Home Equity Loans Fall of the Cliff

Saturday, January 21, 2006 | 06:59 AM

Alan Abelson, in this morning's Barron's, quotes Macro-Maven's Stephanie Pomboy on why the consumer is soon to be spent-out:

"Whatever those worthies were smoking, it must have smelled pretty good because the investment mood until this past week was happily, giddily upbeat. The sentiment readings were almost uniformly bullish. Those blue skies were virtually cloudless: The economy was headed for another solid gain and corporate profits would continue on their merry way. Oh, rising oil prices could be a nuisance, but oil really didn't matter all that much any more. Retail sales weren't exactly robust -- but not to worry, the consumer would come through as usual. Etc., etc., etc.

The trouble with fantasies is that no matter how pleasurable while they last, they leave a distinctly bitter aftertaste when they go "poof." And last week they went "poof." The economy obviously has been slowing, as will be evident when we get the first reading on GDP. Inflation may take an occasional breather, but it's very much alive and malign. And is there any sentient -- or should we say sober -- soul who can't hear the air finally oozing out of the housing bubble?

Barrons_consumer_20060120155213 But sorriest of all is that the greatest consumer buying binge ever is starting to fade. And the reason why can be discerned in that simple but eloquent chart on this page, courtesy of MacroMavens. And what it shows unequivocally is that home-equity loans, which have been one of the great springs of the growth in the consumer-driven economy -- the source, as MacroMavens' proprietor, Stephanie Pomboy, puts it, of the "marginal consumption buck" -- are going south for the first time since the last recession in 2000.

The downturn in home-equity loans, she further notes, is part and parcel of the recent overall sharp retreat in consumer borrowing, which has suffered its first quarterly contraction since the recession of 1991. And credit, she notes, "has come to replace wages as the driver of consumption. Last year, the $375 billion gain in disposable income fell way short of the $500 billion increase in consumption."

Yet Wall Street doesn't seem to care, she observes. It's a bit like the ground is gradually giving way under your feet but you'd just as soon not hear about it."

Couldn't agree more. We addressed the correlation between home prices and consumer spending at RM back on January 10; for those of you w/o subs, I just moved that post here

Also, I am compelled to point out that the August 31, 2005 WSJ piece,  Shopped Out? is starting to look pretty good. I took an inordinate amount of grief over that one.

In trying to guess what remotivates the consumer, all I can come up with are these 5:

• Surge in hiring
• Decrease in inflation
• Rise in real wages
• Drop in Gasoline prices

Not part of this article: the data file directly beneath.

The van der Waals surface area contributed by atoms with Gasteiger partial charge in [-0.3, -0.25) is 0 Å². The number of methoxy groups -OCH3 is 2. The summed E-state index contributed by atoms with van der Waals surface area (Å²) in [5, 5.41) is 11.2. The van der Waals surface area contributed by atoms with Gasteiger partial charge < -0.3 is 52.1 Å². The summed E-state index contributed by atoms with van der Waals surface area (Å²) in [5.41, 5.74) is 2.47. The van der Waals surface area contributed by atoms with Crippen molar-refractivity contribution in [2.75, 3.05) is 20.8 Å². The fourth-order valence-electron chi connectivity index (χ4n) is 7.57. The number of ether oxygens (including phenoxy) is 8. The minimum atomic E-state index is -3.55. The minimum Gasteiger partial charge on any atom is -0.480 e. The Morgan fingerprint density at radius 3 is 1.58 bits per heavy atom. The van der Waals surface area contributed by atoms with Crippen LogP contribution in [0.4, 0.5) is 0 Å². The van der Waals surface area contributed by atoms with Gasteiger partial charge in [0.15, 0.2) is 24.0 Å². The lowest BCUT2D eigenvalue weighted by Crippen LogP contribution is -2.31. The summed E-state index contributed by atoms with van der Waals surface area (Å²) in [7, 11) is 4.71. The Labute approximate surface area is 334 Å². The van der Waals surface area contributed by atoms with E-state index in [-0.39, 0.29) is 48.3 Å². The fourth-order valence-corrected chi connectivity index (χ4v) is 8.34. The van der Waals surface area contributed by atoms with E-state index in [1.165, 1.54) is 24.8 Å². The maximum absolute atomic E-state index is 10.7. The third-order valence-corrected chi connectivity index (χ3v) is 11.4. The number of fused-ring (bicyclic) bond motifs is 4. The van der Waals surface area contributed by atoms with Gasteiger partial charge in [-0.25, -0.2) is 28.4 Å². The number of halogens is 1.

or lastly
• A cut in interest rates.

Barring any of those of 5 -- or even better, some combination -- I do not see how consumer spending moves appreciably higher any time soon...

Jihad Jiver
Barron's, MONDAY, JANUARY 23, 2006   

Saturday, January 21, 2006 | 06:59 AM | Permalink | Comments (25) | TrackBack (3)
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» Home Equity Loans Fall of the Cliff from Investablog
The Big Picture blog has a great post on Home Equity Loans. Alan Abelson, in this morning's Barron's, quotes Macro-Maven's Stephanie Pomboy on why the consumer is soon to be spent-out:Whatever those worthies were smoking, it must have smelled... [Read More]

Tracked on Jan 21, 2006 1:08:32 PM

» Correlating Housing Prices With Consumer Spending: Home-Equity Lending Is The Key from Matrix
Source: Michael Panzner, Rabo Securities The Big Picture lays out a good analysis of how consumer spending correlates with housing prices Historically, consumer credit has roughly tracked overall changes in house prices. In other words, ... [Read More]

Tracked on Jan 22, 2006 1:12:21 PM

» Two and Two Together from At These Levels
Whey you put this together with this (reading the links in order is preferable), you get a very low GDP number that can go lower.  I need to do some more digging on the these GDP numbers today, but every one is surprised, even the bears. [Read More]

Tracked on Jan 27, 2006 4:24:15 PM


Many of us bears have been predicting the end of the debt funded boom for some time, but the constant upbeat chant from Wall St. has often made me think, "They can't all be liars, maybe, just maybe, I'm not seeing something that they are seeing."

It seems more and more likely that what the bull spokesmen and financial TV pundits have been seeing over the last year is the prospect of no more pay cheques for themselves, and seeing cheerleading as one way to delay the inevitable.

Posted by: John East | Jan 21, 2006 7:25:31 AM

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